As New Jersey entered lockdown in March, Alexa was sent home from her job at a dental office. Like so many others, she rarely ventured out of the house in the following weeks, save for two grocery trips. “I was very nervous about it,” she says of the coronavirus. “Probably even a little more so because I work in the medical field.” Under normal circumstances, Alexa sang in a band by night, and while quarantined, she started sharing Facebook livestreams of herself singing. One evening, her mom mentioned she looked exhausted while singing and like she was having a hard time catching her breath. The next day, Alexa started showing symptoms of COVID-19.
Alexa, who is 46 and asked to use a pseudonym, has never had any serious health issues. But since falling ill, she has been in and out of doctors’ offices, and she has been to the emergency room four times. For more than two months after getting sick, Alexa had gastrointestinal issues on a daily basis and could barely get out of bed. “I just knew that it was completely taking over my body,” she says. “I knew that this was something that was just greater than anything I had ever had before.”
Even five months later, Alexa says she has severe brain fog and is unable to resume working. She did manage to secure unemployment payments and retain insurance through her employer. But in May, when Alexa was fighting the worst of the illness, her health insurance was temporarily terminated without notice for a few weeks, right as she was trying to schedule an emergency colonoscopy and endoscopy. Her boss explained it away as a clerical error and reinstated her insurance. But Alexa was shaken by the experience, which she took as a sign that her employer has no intention of letting her return to work.
Alexa is part of a small but growing coterie of COVID-19 patients who call themselves long-haulers—people who have remained sick for months and months, plagued by an onslaught of varied symptoms. As they navigate doctors’ appointments and mounting medical bills, many long-haulers are simultaneously losing months of pay or fighting for alternate work arrangements so they can stay afloat financially.
Surveys seem to indicate that most of these patients are younger women without preexisting conditions. Some of their symptoms are remarkably similar, most notably the extreme fatigue and brain fog that persists for months, even after they start to feel better. A number cite gastrointestinal issues and headaches; others say their fever has never dissipated. Long-haulers say they might appear to be getting better before things take a turn or a new symptom surfaces, or they may cycle through different symptoms over a span of weeks. The illness has taken a significant toll on their mental health, too, with many long-haulers reporting symptoms of anxiety and depression.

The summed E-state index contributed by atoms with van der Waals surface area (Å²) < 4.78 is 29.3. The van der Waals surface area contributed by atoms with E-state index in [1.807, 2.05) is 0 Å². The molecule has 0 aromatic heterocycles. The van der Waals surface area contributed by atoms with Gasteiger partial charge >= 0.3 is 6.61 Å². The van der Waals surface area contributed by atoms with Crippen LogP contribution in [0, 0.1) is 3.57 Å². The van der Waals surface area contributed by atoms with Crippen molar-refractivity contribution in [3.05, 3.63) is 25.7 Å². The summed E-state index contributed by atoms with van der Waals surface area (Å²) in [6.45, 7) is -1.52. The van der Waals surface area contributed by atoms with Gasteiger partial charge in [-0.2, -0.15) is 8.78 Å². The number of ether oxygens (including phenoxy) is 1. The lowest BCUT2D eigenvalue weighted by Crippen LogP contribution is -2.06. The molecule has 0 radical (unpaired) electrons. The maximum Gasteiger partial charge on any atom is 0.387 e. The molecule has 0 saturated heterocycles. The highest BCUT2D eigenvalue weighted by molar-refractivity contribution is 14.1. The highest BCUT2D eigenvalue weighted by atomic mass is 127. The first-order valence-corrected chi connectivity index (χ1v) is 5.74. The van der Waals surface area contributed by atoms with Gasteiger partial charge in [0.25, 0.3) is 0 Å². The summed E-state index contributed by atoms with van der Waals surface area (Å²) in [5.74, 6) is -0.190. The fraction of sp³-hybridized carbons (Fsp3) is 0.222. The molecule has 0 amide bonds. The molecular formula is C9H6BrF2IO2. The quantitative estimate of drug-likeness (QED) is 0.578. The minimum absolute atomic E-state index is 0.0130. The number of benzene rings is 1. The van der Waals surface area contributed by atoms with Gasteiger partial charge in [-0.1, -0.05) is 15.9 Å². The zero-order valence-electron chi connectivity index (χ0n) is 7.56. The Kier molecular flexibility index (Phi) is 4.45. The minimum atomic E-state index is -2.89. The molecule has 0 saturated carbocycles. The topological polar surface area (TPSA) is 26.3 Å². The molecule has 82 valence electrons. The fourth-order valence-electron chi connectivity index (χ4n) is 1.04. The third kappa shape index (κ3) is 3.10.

Though long-haulers have drawn more attention in recent months—Ed Yong at The Atlantic first wrote about them back in June, and a group of patients recently met with the World Health Organization—their experiences remain underreported, at odds with the mainstream understanding of how the illness progresses and who it affects.
Many people I spoke to encountered some measure of medical gaslighting, when doctors minimized or dismissed their physiological symptoms. (One hospital that has taken up their cause is Mount Sinai in New York City, which introduced a program specifically focused on the care of long-haulers.) Countless patients who became ill in March and April were unable to get tested for the coronavirus and never got a positive test result, which further complicated their access to care; others got conflicting test results or false negatives when they finally did get tested.
That’s why thousands of long-haulers have found a lifeline in support groups on Facebook like Survivor Corps, as well as a Slack group started by the queer wellness collective Body Politic that has about 8,000 active members (and many thousands more who recovered and left the group). A patient-led team of researchers in the Body Politic group has put out one of the few surveys that comprehensively documents long-term COVID-19 symptoms, as well as an analysis of how stigma has contributed to a lack of healthcare support for long-haulers. The researchers are now working on a follow-up survey that will dig into the mental health fallout and antibody testing results.
As Yong wrote recently, estimates from other countries indicate there could be hundreds of thousands of long-haulers in the U.S., and it’s not just adequate medical care that eludes them. For countless long-haulers, it has been impossible to work normally while navigating a difficult, uncertain recovery and the dizzying costs of their medical care.
How employers have responded